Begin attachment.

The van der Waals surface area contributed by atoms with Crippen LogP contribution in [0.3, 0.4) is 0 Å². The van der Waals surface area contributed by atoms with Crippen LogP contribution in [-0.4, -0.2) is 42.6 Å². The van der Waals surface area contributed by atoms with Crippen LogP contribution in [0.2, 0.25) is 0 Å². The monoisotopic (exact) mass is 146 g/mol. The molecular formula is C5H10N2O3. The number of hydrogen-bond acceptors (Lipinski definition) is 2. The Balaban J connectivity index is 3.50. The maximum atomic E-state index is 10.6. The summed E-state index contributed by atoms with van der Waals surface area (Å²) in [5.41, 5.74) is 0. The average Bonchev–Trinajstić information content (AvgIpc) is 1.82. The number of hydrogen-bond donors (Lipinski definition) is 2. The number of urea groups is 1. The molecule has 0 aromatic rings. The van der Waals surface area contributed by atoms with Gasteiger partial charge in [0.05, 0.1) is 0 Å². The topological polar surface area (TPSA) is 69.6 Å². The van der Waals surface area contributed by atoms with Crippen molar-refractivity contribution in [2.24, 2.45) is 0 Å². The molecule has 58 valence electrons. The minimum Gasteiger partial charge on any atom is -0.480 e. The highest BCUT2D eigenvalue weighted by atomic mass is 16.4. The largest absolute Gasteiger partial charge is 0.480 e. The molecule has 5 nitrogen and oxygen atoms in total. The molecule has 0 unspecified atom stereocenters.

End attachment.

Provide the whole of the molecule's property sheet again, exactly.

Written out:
The van der Waals surface area contributed by atoms with Crippen LogP contribution in [0.3, 0.4) is 0 Å². The van der Waals surface area contributed by atoms with Crippen LogP contribution in [-0.4, -0.2) is 42.6 Å². The van der Waals surface area contributed by atoms with Crippen LogP contribution in [0.2, 0.25) is 0 Å². The monoisotopic (exact) mass is 146 g/mol. The molecular formula is C5H10N2O3. The number of hydrogen-bond acceptors (Lipinski definition) is 2. The Balaban J connectivity index is 3.50. The maximum atomic E-state index is 10.6. The summed E-state index contributed by atoms with van der Waals surface area (Å²) in [5.41, 5.74) is 0. The average Bonchev–Trinajstić information content (AvgIpc) is 1.82. The number of hydrogen-bond donors (Lipinski definition) is 2. The number of urea groups is 1. The molecule has 0 aromatic rings. The van der Waals surface area contributed by atoms with Gasteiger partial charge in [0.05, 0.1) is 0 Å². The topological polar surface area (TPSA) is 69.6 Å². The van der Waals surface area contributed by atoms with Crippen molar-refractivity contribution in [2.24, 2.45) is 0 Å². The molecule has 58 valence electrons. The minimum Gasteiger partial charge on any atom is -0.480 e. The highest BCUT2D eigenvalue weighted by atomic mass is 16.4. The largest absolute Gasteiger partial charge is 0.480 e. The molecule has 5 nitrogen and oxygen atoms in total. The molecule has 0 unspecified atom stereocenters.